Hiking, and just generally spending time out in the wilderness, is dangerous. There are always risks of injury, and when you’re away from civilization, those risks get significantly higher. A broken leg on a ski resort generally means calling ski patrol, maybe waiting a little bit, and a trip to the hospital. A broken leg several miles into a hiking trail can possibly struggling to call for help, a much longer wait for rescue, and savior generally from volunteer search and rescue teams.
To be clear, there is ABSOLUTELY NOTHING BAD about volunteer search and rescue teams. These are people putting their own money (in Colorado, an average volunteer spends more than $1,500 a year on gear, training, gas, etc.) and their own time into saving the lives of other people. The issue with the volunteer search and rescue programs comes not from the programs or the people involved, but from the support given to these groups. On top of a lack of funding, search and rescue groups are getting more and more calls as spending time in the wilderness becomes more and more popular across the country. PBS NewsHour took a look at those issues, bringing us this very important look into the state of search and rescue in the United States.
The biggest issue with volunteer search and rescue groups in the United States is, of course, money. I definitely don’t know the answer to that problem, but it seems like there should, at least, a good bit more funding coming from states. As for New Hampshire’s technique of billing rescued individuals when negligence was involved, well, I think it’s interesting.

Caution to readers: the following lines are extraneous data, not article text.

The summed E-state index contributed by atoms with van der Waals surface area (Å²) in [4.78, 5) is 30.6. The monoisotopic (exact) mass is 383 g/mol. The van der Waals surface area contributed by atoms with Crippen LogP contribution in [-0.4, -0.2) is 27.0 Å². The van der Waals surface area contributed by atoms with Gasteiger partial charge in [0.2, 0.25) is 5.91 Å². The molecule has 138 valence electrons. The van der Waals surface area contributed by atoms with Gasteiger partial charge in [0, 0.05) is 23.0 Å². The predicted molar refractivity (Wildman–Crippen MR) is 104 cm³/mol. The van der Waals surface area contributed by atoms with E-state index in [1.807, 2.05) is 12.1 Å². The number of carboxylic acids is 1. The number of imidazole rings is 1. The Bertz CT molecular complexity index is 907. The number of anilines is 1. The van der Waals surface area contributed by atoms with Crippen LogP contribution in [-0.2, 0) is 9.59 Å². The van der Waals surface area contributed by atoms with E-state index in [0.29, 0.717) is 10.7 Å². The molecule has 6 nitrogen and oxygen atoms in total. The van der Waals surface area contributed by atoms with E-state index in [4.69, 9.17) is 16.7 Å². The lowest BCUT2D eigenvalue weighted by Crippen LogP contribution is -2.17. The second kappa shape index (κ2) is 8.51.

In 2019, 80-year-old James Clark was charged nearly $2,500 by New Hampshire Fish & Game after being rescued on Mount Washington. Clark told his two teenage grandsons to leave him behind on Lion Head Trail as he was struggling to keep up, making a plan to reunite after the hike. Unfortunately, the man was unable to complete the ascent and, around 7:45 p.m., the two teenagers called for help. Clark was severely unprepared for the cold temperatures and, when found, he was clearly suffering from hypothermia.
In this case, New Hampshire Fish & Game determined that Clark’s need for rescue was the result of negligence. This, most certainly, seems a bit harsh, but they aren’t entirely wrong. If the men had done more research, properly understood the length and difficulty of the hike, and had packed the proper gear for such an excursion, there’s a good chance Clark would have either been able to finish the hike or not done it at all, meaning search and rescue would have never been needed.
In cases where true negligence is involved (say, for example, the person had been drinking heavily or someone was just genuinely stupid) I think charging for rescue makes sense. I do, however, think that actually FUNDING and SUPPORTING search and rescue groups makes a lot more sense. It’s pretty easy to donate to search and rescue in your state, and I highly recommend you do so, especially if you’re spending a lot of time in the wilderness where those groups are necessary. For Colorado, you can donate here.
Image credit: PBS NewsHour via YouTube
This article was originally published by Unofficialnetworks.com. Read the original article here.